Step 3: The Drain
Before your fill your plant bed with your desired medium, a drain needs to be installed. Make a hole in your plant bed on the opposite side of where you put your pump.
User another piece of PVC pipe and attach it beneath the hole, running downwards into the fish tank. Put your media guard on top of the hole in your plant bed, directly above the PVC pipe.
We want this to drain the water back into our fish tank. The media guard stops our rocks from falling into the fish tank. This completes our constant cycle of water.
Step 4: A Waste Filter
You’re going to want to prevent any solid fish waste from making its way into the medium your plants are in. A simple waste filter will do the job here. If there is no waste filter, these solid pieces can easily make their way up through the pump and into the plant bed.
The pipe end that dumps water into your plant bed needs to be wrapped in the aquarium floss you acquired. This should be sufficient enough to stop any solid waste from entering your plant bed.
Step 5: The Timer
This part is pretty self-explanatory. Anyone who has ever owned a fish tank should complete this part in a few minutes.
Add a timer to the pump you’re using on the fish tank. You’re going to want to set the pump to 20 minutes. This dictates how often the water will flow through our grow bed. We don’t want it on a continuous flow because this will flood our plants. This creates a steady flush and allows the nutrients to cycle as we need them to.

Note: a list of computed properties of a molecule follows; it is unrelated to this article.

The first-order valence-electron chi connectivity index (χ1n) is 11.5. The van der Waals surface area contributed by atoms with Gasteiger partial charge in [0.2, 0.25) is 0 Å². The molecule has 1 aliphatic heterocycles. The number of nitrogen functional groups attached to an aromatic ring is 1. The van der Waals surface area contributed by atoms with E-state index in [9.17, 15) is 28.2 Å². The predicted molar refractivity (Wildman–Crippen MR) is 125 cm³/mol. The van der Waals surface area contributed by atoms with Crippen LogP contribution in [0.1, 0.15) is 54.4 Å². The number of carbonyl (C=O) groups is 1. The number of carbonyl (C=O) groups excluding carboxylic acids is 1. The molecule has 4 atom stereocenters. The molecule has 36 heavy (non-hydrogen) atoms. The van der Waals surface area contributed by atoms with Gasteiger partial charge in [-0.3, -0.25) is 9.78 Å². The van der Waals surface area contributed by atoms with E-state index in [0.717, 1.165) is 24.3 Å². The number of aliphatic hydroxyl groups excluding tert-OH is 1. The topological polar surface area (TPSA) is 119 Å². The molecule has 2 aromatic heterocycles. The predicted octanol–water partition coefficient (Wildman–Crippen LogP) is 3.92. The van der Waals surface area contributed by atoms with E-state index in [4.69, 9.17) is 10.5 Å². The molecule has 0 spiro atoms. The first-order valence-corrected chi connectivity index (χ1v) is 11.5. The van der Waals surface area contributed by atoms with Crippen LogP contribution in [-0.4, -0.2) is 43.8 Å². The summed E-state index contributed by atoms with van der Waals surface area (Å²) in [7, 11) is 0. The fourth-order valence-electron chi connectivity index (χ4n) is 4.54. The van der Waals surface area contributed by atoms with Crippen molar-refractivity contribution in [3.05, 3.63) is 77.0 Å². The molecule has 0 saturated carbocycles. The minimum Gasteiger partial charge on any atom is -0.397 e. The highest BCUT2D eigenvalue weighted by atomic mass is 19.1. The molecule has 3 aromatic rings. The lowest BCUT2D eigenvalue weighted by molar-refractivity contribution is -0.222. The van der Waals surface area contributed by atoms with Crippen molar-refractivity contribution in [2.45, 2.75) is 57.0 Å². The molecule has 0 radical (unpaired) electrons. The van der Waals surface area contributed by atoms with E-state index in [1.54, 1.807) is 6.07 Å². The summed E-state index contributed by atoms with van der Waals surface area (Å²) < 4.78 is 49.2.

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Step 6: The Light Source
Add your LED light to the fish tank. You may also add any additional components to the fish tank, such as a timer for the light or other accessories.
Depending on what type of food you’re growing and the light source in your room, you may have to add a grow light above the plant bed. Personally, I like keeping them next to a larger window or in a sunroom. I’ve gotten the best results from natural sunlight.
Step 7: Starting and Maintenance
Turn the pump on and let the system flow a few times just to prime the filter. Assure that everything is operating correctly before you add your fish and plants. Check for leaks and drips.